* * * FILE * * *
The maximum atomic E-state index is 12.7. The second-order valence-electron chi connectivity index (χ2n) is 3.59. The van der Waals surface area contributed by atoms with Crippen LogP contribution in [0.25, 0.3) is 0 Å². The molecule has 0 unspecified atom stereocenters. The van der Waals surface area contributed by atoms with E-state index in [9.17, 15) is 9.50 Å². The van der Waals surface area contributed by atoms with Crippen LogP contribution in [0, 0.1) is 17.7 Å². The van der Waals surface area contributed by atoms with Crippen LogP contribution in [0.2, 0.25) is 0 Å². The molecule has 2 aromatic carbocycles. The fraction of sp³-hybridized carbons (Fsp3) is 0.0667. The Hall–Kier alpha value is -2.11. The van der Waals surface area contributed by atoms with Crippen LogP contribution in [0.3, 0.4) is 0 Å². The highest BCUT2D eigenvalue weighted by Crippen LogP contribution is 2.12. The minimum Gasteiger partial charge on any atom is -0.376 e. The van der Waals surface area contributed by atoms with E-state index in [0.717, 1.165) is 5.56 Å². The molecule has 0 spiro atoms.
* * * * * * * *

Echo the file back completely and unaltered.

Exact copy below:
The maximum atomic E-state index is 12.7. The second-order valence-electron chi connectivity index (χ2n) is 3.59. The van der Waals surface area contributed by atoms with Crippen LogP contribution in [0.25, 0.3) is 0 Å². The molecule has 0 unspecified atom stereocenters. The van der Waals surface area contributed by atoms with E-state index in [9.17, 15) is 9.50 Å². The van der Waals surface area contributed by atoms with Crippen LogP contribution in [0, 0.1) is 17.7 Å². The van der Waals surface area contributed by atoms with Crippen LogP contribution in [0.2, 0.25) is 0 Å². The molecule has 2 aromatic carbocycles. The fraction of sp³-hybridized carbons (Fsp3) is 0.0667. The Hall–Kier alpha value is -2.11. The van der Waals surface area contributed by atoms with Crippen LogP contribution in [0.3, 0.4) is 0 Å². The highest BCUT2D eigenvalue weighted by Crippen LogP contribution is 2.12. The minimum Gasteiger partial charge on any atom is -0.376 e. The van der Waals surface area contributed by atoms with E-state index in [0.717, 1.165) is 5.56 Å². The molecule has 0 spiro atoms.